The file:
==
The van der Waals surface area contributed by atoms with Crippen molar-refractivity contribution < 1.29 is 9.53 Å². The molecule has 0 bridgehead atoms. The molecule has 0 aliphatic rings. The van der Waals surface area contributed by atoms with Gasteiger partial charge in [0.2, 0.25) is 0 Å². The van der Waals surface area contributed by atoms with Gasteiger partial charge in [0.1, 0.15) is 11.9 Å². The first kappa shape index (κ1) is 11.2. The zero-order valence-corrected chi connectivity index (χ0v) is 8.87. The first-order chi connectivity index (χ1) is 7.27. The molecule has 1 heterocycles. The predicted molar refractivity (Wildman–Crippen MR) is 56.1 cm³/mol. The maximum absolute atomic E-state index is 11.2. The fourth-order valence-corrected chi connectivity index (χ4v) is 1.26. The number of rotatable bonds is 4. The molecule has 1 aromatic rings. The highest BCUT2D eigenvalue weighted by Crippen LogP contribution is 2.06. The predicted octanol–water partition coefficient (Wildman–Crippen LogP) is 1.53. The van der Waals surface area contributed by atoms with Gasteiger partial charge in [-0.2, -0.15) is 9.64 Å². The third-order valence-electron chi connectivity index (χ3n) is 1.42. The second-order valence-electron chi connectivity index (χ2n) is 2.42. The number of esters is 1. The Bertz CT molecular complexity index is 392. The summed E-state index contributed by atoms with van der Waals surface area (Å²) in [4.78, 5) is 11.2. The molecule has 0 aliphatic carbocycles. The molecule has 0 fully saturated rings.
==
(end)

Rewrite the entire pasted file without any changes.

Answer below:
The van der Waals surface area contributed by atoms with Crippen molar-refractivity contribution < 1.29 is 9.53 Å². The molecule has 0 bridgehead atoms. The molecule has 0 aliphatic rings. The van der Waals surface area contributed by atoms with Gasteiger partial charge in [0.2, 0.25) is 0 Å². The van der Waals surface area contributed by atoms with Gasteiger partial charge in [0.1, 0.15) is 11.9 Å². The first kappa shape index (κ1) is 11.2. The zero-order valence-corrected chi connectivity index (χ0v) is 8.87. The first-order chi connectivity index (χ1) is 7.27. The molecule has 1 heterocycles. The predicted molar refractivity (Wildman–Crippen MR) is 56.1 cm³/mol. The maximum absolute atomic E-state index is 11.2. The fourth-order valence-corrected chi connectivity index (χ4v) is 1.26. The number of rotatable bonds is 4. The molecule has 1 aromatic rings. The highest BCUT2D eigenvalue weighted by Crippen LogP contribution is 2.06. The predicted octanol–water partition coefficient (Wildman–Crippen LogP) is 1.53. The van der Waals surface area contributed by atoms with Gasteiger partial charge in [-0.2, -0.15) is 9.64 Å². The third-order valence-electron chi connectivity index (χ3n) is 1.42. The second-order valence-electron chi connectivity index (χ2n) is 2.42. The number of esters is 1. The Bertz CT molecular complexity index is 392. The summed E-state index contributed by atoms with van der Waals surface area (Å²) in [4.78, 5) is 11.2. The molecule has 0 aliphatic carbocycles. The molecule has 0 fully saturated rings.